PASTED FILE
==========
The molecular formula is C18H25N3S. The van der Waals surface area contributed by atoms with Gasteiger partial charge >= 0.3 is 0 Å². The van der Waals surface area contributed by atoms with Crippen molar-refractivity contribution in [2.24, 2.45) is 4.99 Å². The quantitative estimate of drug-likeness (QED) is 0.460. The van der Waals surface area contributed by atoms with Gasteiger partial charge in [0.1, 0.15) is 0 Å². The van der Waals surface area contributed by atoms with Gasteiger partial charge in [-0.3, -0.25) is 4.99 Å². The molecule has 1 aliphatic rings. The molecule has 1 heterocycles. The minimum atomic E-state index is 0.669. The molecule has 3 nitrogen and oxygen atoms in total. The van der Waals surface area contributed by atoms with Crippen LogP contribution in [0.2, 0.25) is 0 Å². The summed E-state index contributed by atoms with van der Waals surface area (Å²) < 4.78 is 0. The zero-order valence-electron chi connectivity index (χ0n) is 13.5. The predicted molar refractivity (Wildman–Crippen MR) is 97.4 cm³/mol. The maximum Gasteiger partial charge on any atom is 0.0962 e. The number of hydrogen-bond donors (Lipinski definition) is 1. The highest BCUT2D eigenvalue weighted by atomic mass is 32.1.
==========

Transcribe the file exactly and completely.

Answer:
The molecular formula is C18H25N3S. The van der Waals surface area contributed by atoms with Gasteiger partial charge >= 0.3 is 0 Å². The van der Waals surface area contributed by atoms with Crippen molar-refractivity contribution in [2.24, 2.45) is 4.99 Å². The quantitative estimate of drug-likeness (QED) is 0.460. The van der Waals surface area contributed by atoms with Gasteiger partial charge in [0.1, 0.15) is 0 Å². The van der Waals surface area contributed by atoms with Gasteiger partial charge in [-0.3, -0.25) is 4.99 Å². The molecule has 1 aliphatic rings. The molecule has 1 heterocycles. The minimum atomic E-state index is 0.669. The molecule has 3 nitrogen and oxygen atoms in total. The van der Waals surface area contributed by atoms with Crippen LogP contribution in [0.2, 0.25) is 0 Å². The summed E-state index contributed by atoms with van der Waals surface area (Å²) < 4.78 is 0. The zero-order valence-electron chi connectivity index (χ0n) is 13.5. The predicted molar refractivity (Wildman–Crippen MR) is 97.4 cm³/mol. The maximum Gasteiger partial charge on any atom is 0.0962 e. The number of hydrogen-bond donors (Lipinski definition) is 1. The highest BCUT2D eigenvalue weighted by atomic mass is 32.1.